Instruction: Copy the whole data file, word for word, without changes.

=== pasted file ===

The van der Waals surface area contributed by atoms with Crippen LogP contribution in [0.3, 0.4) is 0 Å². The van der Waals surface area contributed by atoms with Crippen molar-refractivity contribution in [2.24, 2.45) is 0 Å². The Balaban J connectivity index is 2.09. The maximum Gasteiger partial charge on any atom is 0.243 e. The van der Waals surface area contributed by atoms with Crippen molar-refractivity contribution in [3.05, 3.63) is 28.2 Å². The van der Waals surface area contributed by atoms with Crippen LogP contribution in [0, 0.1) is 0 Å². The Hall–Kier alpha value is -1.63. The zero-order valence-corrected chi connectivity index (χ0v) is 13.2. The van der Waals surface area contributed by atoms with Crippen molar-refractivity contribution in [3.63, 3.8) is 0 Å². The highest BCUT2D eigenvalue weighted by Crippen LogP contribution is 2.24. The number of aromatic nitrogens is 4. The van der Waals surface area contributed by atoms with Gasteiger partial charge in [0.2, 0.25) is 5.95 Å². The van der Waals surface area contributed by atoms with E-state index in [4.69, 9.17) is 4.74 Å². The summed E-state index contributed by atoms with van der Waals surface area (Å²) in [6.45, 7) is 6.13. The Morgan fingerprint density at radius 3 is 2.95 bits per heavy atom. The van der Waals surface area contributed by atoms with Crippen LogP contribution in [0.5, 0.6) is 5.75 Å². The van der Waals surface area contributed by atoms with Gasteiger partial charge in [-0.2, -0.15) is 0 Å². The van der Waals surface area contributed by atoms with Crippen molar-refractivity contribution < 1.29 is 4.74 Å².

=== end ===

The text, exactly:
The van der Waals surface area contributed by atoms with Crippen LogP contribution in [0.3, 0.4) is 0 Å². The van der Waals surface area contributed by atoms with Crippen molar-refractivity contribution in [2.24, 2.45) is 0 Å². The Balaban J connectivity index is 2.09. The maximum Gasteiger partial charge on any atom is 0.243 e. The van der Waals surface area contributed by atoms with Crippen molar-refractivity contribution in [3.05, 3.63) is 28.2 Å². The van der Waals surface area contributed by atoms with Crippen LogP contribution in [0, 0.1) is 0 Å². The Hall–Kier alpha value is -1.63. The zero-order valence-corrected chi connectivity index (χ0v) is 13.2. The van der Waals surface area contributed by atoms with Crippen molar-refractivity contribution in [3.63, 3.8) is 0 Å². The highest BCUT2D eigenvalue weighted by Crippen LogP contribution is 2.24. The number of aromatic nitrogens is 4. The van der Waals surface area contributed by atoms with Gasteiger partial charge in [0.2, 0.25) is 5.95 Å². The van der Waals surface area contributed by atoms with E-state index in [4.69, 9.17) is 4.74 Å². The summed E-state index contributed by atoms with van der Waals surface area (Å²) in [6.45, 7) is 6.13. The Morgan fingerprint density at radius 3 is 2.95 bits per heavy atom. The van der Waals surface area contributed by atoms with Crippen LogP contribution in [0.5, 0.6) is 5.75 Å². The van der Waals surface area contributed by atoms with Gasteiger partial charge in [-0.2, -0.15) is 0 Å². The van der Waals surface area contributed by atoms with Crippen molar-refractivity contribution < 1.29 is 4.74 Å².